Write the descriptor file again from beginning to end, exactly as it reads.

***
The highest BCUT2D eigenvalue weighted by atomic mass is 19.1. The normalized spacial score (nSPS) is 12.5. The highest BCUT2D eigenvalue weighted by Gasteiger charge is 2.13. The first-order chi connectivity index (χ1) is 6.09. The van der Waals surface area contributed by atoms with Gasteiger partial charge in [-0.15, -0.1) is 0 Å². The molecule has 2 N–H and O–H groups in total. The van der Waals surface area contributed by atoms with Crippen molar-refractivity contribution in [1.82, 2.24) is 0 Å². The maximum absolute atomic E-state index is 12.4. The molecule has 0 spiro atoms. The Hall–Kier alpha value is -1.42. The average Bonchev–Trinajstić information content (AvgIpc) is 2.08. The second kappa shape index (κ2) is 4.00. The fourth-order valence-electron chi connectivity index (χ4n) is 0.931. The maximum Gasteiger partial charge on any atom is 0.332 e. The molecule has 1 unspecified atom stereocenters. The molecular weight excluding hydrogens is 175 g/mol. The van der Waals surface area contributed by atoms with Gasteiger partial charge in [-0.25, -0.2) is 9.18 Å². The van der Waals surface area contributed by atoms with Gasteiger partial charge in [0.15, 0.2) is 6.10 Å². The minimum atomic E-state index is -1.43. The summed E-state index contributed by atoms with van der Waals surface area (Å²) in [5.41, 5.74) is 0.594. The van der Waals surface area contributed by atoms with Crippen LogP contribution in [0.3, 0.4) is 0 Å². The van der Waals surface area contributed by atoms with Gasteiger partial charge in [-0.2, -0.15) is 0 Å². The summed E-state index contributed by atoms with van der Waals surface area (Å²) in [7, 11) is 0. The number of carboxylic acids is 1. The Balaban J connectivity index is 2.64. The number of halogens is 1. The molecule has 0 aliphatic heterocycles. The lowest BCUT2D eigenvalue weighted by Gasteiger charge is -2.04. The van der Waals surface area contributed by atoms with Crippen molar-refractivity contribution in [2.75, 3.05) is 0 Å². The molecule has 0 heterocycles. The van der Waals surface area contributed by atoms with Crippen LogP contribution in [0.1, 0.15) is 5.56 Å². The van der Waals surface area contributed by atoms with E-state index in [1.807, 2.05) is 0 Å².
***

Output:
The highest BCUT2D eigenvalue weighted by atomic mass is 19.1. The normalized spacial score (nSPS) is 12.5. The highest BCUT2D eigenvalue weighted by Gasteiger charge is 2.13. The first-order chi connectivity index (χ1) is 6.09. The van der Waals surface area contributed by atoms with Gasteiger partial charge in [-0.15, -0.1) is 0 Å². The molecule has 2 N–H and O–H groups in total. The van der Waals surface area contributed by atoms with Crippen molar-refractivity contribution in [1.82, 2.24) is 0 Å². The maximum absolute atomic E-state index is 12.4. The molecule has 0 spiro atoms. The Hall–Kier alpha value is -1.42. The average Bonchev–Trinajstić information content (AvgIpc) is 2.08. The second kappa shape index (κ2) is 4.00. The fourth-order valence-electron chi connectivity index (χ4n) is 0.931. The maximum Gasteiger partial charge on any atom is 0.332 e. The molecule has 1 unspecified atom stereocenters. The molecular weight excluding hydrogens is 175 g/mol. The van der Waals surface area contributed by atoms with Gasteiger partial charge in [-0.25, -0.2) is 9.18 Å². The van der Waals surface area contributed by atoms with Gasteiger partial charge in [0.15, 0.2) is 6.10 Å². The minimum atomic E-state index is -1.43. The summed E-state index contributed by atoms with van der Waals surface area (Å²) in [5.41, 5.74) is 0.594. The van der Waals surface area contributed by atoms with Crippen LogP contribution in [0.3, 0.4) is 0 Å². The van der Waals surface area contributed by atoms with Gasteiger partial charge in [-0.2, -0.15) is 0 Å². The summed E-state index contributed by atoms with van der Waals surface area (Å²) in [7, 11) is 0. The number of carboxylic acids is 1. The Balaban J connectivity index is 2.64. The number of halogens is 1. The molecule has 0 aliphatic heterocycles. The lowest BCUT2D eigenvalue weighted by Gasteiger charge is -2.04. The van der Waals surface area contributed by atoms with Crippen molar-refractivity contribution in [2.75, 3.05) is 0 Å². The molecule has 0 heterocycles. The van der Waals surface area contributed by atoms with Crippen LogP contribution in [0.1, 0.15) is 5.56 Å². The van der Waals surface area contributed by atoms with E-state index in [1.807, 2.05) is 0 Å².